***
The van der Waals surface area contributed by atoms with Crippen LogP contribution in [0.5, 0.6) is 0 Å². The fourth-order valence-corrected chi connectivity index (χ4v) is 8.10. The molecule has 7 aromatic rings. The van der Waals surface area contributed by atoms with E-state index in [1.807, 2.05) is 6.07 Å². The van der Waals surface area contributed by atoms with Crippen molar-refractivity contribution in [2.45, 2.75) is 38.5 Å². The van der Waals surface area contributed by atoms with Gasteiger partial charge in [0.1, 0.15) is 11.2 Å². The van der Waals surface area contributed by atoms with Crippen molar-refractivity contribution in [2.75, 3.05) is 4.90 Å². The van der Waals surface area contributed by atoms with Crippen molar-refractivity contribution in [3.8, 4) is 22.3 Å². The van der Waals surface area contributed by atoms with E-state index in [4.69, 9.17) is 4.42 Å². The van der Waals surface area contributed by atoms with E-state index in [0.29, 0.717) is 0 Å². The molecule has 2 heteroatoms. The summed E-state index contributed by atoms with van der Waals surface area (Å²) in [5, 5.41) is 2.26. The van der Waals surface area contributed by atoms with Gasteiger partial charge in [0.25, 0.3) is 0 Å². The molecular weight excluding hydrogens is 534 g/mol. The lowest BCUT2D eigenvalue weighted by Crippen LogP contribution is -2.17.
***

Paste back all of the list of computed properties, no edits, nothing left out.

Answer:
The van der Waals surface area contributed by atoms with Crippen LogP contribution in [0.5, 0.6) is 0 Å². The fourth-order valence-corrected chi connectivity index (χ4v) is 8.10. The molecule has 7 aromatic rings. The van der Waals surface area contributed by atoms with E-state index in [1.807, 2.05) is 6.07 Å². The van der Waals surface area contributed by atoms with Crippen molar-refractivity contribution in [2.45, 2.75) is 38.5 Å². The van der Waals surface area contributed by atoms with Gasteiger partial charge in [0.1, 0.15) is 11.2 Å². The van der Waals surface area contributed by atoms with Crippen molar-refractivity contribution in [2.75, 3.05) is 4.90 Å². The van der Waals surface area contributed by atoms with Crippen molar-refractivity contribution in [3.8, 4) is 22.3 Å². The van der Waals surface area contributed by atoms with E-state index in [4.69, 9.17) is 4.42 Å². The van der Waals surface area contributed by atoms with E-state index in [0.29, 0.717) is 0 Å². The molecule has 2 heteroatoms. The summed E-state index contributed by atoms with van der Waals surface area (Å²) in [5, 5.41) is 2.26. The van der Waals surface area contributed by atoms with Gasteiger partial charge in [0.25, 0.3) is 0 Å². The molecular weight excluding hydrogens is 534 g/mol. The lowest BCUT2D eigenvalue weighted by Crippen LogP contribution is -2.17.